Employee CommsLeadershipStrategyMeasurement

Why Internal Comms is Not at the Top Table—And What to Do About It


 — July 11th, 2024

Why Internal Comms is Not at the Top Table—And What to Do About It

Getting a seat at the executive table appears to be the holy grail for Internal Communication (IC) practitioners.

Yet the narrative in this quest often comes tainted with sentiments of lack, victimhood, or frustration. The decision on who gets invited to the main event, or "top table," is out of your control, but there’s plenty you can do to build your credibility, confidence, and influence—and add strategic value, regardless of what seat you sit on.

Always an advocate of reframing limiting perspectives into empowering ones, here are my top six actions for IC Pros to earn the coveted trust and respect of senior leadership and get early bird invites to the meetings that matter.

1. Speak the Language of the Business

Influential, respected IC practitioners know their business—not just IC (that’s a given). Make it your duty to deeply understand the organizational goals, challenges, strategies, and external environment in which it operates.

This is the foundation for everything that truly matters—adding strategic value. From there, you can effectively align your communication efforts, translate communication objectives into business outcomes, and communicate with leaders in ways that resonate with them and enable them to take you seriously, i.e., metrics, return on investment, and key performance indicators.

Ultimately, nothing speaks credibly louder than sharing relevant business insights and demonstrating strategic value.

2. Build Relationships

Building strong relationships with organizational leaders is crucial for influencing. No relationship = no influence. Consider it a great investment, worthy of your time and, likely, frustrations!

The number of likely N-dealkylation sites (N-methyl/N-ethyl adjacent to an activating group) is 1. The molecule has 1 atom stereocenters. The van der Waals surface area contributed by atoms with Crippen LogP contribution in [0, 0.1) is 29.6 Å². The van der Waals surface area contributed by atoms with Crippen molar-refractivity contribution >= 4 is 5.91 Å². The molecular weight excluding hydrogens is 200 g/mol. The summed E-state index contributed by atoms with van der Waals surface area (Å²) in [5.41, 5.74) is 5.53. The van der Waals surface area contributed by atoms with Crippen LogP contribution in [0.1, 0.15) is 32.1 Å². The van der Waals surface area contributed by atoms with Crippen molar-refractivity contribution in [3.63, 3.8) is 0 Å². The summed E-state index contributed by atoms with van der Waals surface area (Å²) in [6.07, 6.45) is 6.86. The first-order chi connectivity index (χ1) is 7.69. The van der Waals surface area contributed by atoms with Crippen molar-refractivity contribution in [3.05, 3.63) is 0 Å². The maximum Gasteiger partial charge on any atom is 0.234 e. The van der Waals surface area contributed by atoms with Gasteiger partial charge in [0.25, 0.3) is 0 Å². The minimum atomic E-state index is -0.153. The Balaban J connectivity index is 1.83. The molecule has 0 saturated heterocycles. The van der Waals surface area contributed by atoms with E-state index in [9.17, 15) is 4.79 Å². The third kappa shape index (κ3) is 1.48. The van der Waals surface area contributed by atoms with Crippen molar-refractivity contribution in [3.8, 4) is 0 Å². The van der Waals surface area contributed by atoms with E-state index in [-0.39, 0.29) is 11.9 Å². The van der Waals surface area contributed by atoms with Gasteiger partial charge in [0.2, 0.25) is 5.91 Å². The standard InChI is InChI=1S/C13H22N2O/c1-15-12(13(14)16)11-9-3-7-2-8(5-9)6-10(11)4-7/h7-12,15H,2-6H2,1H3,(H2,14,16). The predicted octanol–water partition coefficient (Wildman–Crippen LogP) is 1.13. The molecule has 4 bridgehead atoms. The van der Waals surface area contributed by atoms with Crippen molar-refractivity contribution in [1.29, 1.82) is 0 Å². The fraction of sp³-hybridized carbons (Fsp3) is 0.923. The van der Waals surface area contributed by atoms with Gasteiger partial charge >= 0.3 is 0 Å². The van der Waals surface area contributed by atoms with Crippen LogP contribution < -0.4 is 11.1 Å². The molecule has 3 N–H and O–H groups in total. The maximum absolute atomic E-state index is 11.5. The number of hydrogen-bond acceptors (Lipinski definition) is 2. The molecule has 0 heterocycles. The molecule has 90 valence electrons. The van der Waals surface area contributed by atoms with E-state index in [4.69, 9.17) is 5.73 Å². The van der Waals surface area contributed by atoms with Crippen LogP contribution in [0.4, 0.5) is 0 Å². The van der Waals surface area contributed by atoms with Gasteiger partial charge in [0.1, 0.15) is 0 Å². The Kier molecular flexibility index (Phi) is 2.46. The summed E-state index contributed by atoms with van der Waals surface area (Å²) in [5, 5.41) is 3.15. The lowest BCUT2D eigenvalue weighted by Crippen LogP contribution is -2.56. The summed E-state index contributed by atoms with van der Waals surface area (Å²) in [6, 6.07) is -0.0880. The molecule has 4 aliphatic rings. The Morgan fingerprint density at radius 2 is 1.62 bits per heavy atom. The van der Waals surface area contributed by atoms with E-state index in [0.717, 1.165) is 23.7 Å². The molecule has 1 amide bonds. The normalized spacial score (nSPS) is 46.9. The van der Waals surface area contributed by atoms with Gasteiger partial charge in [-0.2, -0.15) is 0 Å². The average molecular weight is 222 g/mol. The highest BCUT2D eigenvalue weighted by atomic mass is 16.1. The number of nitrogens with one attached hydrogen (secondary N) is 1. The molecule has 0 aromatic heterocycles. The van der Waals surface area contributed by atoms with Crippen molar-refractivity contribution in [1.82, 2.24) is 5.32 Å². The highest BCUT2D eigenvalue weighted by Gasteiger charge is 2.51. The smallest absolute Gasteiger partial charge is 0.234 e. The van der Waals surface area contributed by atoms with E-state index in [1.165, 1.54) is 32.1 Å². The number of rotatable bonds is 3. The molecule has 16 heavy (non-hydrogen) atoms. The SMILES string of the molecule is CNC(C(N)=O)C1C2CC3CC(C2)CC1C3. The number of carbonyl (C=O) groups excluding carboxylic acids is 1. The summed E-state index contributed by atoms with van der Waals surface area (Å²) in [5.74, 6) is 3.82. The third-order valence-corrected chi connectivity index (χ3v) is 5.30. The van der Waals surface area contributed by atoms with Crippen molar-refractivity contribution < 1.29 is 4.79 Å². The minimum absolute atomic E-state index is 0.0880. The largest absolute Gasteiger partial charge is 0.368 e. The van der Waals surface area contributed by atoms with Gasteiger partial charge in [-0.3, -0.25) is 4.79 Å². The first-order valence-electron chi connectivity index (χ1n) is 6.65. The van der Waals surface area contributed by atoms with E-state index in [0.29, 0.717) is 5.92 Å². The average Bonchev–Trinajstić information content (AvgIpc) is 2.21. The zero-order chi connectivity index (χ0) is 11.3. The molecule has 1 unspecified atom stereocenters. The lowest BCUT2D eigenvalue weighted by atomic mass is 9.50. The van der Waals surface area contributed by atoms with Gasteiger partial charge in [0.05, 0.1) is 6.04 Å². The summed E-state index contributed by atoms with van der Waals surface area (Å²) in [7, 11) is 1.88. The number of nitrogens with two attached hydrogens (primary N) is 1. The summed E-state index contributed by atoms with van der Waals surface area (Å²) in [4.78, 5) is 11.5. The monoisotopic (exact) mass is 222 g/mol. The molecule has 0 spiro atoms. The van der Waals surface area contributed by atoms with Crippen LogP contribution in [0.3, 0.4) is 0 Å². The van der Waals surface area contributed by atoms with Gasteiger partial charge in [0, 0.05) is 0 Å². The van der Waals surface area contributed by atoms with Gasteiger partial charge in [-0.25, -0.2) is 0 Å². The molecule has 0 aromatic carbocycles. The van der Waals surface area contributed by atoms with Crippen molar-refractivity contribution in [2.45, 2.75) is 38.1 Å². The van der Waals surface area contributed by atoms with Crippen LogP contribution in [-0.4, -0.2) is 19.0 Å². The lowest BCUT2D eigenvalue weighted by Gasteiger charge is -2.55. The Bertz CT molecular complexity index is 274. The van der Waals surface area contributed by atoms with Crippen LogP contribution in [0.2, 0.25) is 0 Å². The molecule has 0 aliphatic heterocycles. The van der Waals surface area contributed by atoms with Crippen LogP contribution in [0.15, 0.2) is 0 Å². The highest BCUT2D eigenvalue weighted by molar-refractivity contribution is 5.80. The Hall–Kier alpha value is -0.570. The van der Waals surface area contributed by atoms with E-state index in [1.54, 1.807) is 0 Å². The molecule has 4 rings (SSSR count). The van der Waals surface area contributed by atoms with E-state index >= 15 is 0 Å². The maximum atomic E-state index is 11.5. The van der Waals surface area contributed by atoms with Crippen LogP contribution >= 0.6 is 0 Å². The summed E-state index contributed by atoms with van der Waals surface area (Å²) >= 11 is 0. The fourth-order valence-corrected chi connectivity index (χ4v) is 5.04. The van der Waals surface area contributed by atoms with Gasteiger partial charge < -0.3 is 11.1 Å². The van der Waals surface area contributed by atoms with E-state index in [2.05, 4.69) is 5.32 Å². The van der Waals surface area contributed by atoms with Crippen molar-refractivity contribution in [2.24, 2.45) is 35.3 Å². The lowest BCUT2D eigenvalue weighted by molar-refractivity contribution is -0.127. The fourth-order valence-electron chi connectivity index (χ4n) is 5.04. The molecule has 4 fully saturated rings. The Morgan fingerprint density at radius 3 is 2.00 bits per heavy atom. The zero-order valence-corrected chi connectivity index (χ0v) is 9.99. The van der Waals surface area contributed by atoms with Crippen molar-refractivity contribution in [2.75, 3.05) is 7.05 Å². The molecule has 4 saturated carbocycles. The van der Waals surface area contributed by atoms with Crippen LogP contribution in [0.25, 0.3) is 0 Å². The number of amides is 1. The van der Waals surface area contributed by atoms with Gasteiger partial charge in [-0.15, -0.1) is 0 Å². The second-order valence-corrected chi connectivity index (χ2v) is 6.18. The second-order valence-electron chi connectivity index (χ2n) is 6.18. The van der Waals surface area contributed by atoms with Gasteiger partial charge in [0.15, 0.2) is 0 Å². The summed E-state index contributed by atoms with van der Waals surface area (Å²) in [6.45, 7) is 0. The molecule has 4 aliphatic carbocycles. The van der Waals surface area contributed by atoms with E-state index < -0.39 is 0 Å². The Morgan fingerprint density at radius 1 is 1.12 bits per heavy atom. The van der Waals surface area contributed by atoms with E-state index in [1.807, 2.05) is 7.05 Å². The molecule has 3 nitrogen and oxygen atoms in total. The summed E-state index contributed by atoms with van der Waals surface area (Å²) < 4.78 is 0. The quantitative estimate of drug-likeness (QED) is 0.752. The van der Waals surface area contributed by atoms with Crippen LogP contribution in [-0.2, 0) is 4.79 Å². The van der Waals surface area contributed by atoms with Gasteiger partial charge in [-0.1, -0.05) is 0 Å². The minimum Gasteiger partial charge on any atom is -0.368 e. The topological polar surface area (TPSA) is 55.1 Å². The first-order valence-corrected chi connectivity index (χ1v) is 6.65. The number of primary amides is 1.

Leaders are time-poor, under pressure, juggling multiple priorities and demands. They want someone who understands them and their needs, not someone pushing another agenda.

And don’t forget to invest in building solid relationships with the influential circle surrounding the key players, too. Often, those who hold the greatest power and influence aren’t always the ones in top positions!

3. Cultivate Trust

Trust is the foundation of any advisor-client relationship. It’s built through credibility, reliability, and intimacy. Trust is earned, so focus on building long-term relationships with your key stakeholders rather than pursuing short-term gains, and act as a trusted ally rather than a detached, tactical consultant.

Invest time and effort in understanding their evolving needs and goals, and strive to become a trusted advisor they can rely on for guidance and support. Work together to co-create solutions and strategies that align with their objectives and priorities and share relevant expertise, advice, experience, and insights to amplify your value.

4. Be Proactive

Adopt a strategic, customer-centric focus, keeping abreast of news, trends and best practices that senior leaders will find of value and relevance.

Proactively share insights and recommendations that demonstrate your expertise and add value to the organisation's goals or challenges.

Anticipate their needs, risks, and roadblocks and come armed with solutions or an open mind to explore the art of what’s possible. This all demonstrates that you’ve got their back and best interests front of mind.

5. Demonstrate impact

Get clear on the strategic outcomes you’ll measure your communication initiatives against and demonstrate tangible results that add organizational value.

Use data and analytics to showcase the impact of your efforts on strategic priorities and key performance indicators like employee engagement, productivity, and behavior change—all metrics that senior leaders value. And remember, awareness isn’t an outcome, so save the open rates, number of outputs, and intranet figures for the comms team’s eyes only.

6. Commit to Your Own Personal Development

Nothing oozes confidence more than someone who invests in their personal and professional development. Invest in ongoing learning and improvement in your role as an advisor.

Solicit feedback from clients and colleagues, reflect on your performance, and seek opportunities to refine your skills, deepen your expertise, and enhance your confidence.

Develop your own leadership skills, starting with building solid personal leadership capabilities including emotional intelligence, influential communication skills, and a growth mindset.

Get yourself a professional coach to really step into being your confident, authentic self and navigate the ups and downs of life with resilience and self-belief.

In my experience, it’s less about gaining a seat at the coveted "top table" than about earning a reserved seat at the right table—and that takes intentional time and perseverance.

So, stay committed to your goals, remain resilient in the face of setbacks, build your confidence and credibility, and continue to demonstrate your value as a strategic partner in driving organizational success.

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